Unmet Needs in the Treatment of Pediatric and Adult ADHD
This poster was presented at the 30th annual Psych Congress, held Sept. 16-19, 2017, in New Orleans, Louisiana.
Background: Attention deficit hyperactivity disorder (ADHD) is a neurodevelopmental disorder that affects both children and adults. Current treatment options are often associated with adverse effects and/or abuse potential.
Objective: To characterize unmet needs in ADHD treatment for both pediatric and adult patients.
Method: An electronic survey was sent to health care providers likely to treat patients with ADHD. Questions sought to characterize ADHD treatment patterns, satisfaction with currently available treatment options, clinical challenges, and unmet educational needs.
Key Findings: 98.8% (170/172) of respondents treat patients with ADHD. 77.8% (109/140) treat both pediatric and adult populations. Respondents largely agreed that patient age plays a role in medication selection. For pediatric and adult patients, less than 40% (49/140 and 42/140, respectively) of respondents are satisfied with currently available treatment options, noting greater satisfaction with efficacy of stimulants vs nonstimulants. The most common challenges with current ADHD treatment options include breakthrough symptoms (104/135), price and access (92/135), and crash after medication wears off (77/135). When considering potential new treatment options, respondents would value all-day coverage (114/135), low potential for abuse/diversion (100/135), once-daily dosing (97/135), and reliable efficacy (97/135). 94.0% (126/134) of respondents believe education about current and emerging treatment options in ADHD would be beneficial to health care providers.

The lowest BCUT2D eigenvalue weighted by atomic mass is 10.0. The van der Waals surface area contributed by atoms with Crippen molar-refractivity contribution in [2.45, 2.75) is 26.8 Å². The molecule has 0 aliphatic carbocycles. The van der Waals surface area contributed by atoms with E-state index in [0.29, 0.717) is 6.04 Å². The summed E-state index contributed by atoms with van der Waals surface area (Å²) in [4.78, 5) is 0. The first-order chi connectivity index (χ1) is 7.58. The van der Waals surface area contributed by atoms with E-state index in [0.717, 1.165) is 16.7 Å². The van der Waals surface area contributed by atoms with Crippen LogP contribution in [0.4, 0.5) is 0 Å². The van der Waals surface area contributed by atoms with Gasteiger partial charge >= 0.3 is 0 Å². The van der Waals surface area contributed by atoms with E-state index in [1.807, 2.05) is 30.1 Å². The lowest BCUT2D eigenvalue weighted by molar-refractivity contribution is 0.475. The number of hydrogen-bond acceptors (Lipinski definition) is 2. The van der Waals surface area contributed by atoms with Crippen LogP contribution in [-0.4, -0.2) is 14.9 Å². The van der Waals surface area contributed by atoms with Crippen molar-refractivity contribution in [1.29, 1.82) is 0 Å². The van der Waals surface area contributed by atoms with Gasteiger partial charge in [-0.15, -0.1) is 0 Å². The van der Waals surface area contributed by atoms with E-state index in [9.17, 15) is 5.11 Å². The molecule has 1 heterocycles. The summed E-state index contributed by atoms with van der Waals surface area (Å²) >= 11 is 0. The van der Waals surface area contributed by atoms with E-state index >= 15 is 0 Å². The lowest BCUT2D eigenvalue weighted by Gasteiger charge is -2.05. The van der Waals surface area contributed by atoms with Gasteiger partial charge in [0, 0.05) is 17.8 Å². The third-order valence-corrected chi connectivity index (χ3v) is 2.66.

Conclusion: In this sample, less than 40% of respondents are satisfied with currently available ADHD treatment options. Respondents indicated a variety of common challenges with current treatments as well as desired characteristics for potential new options, suggesting a need for novel treatments for ADHD.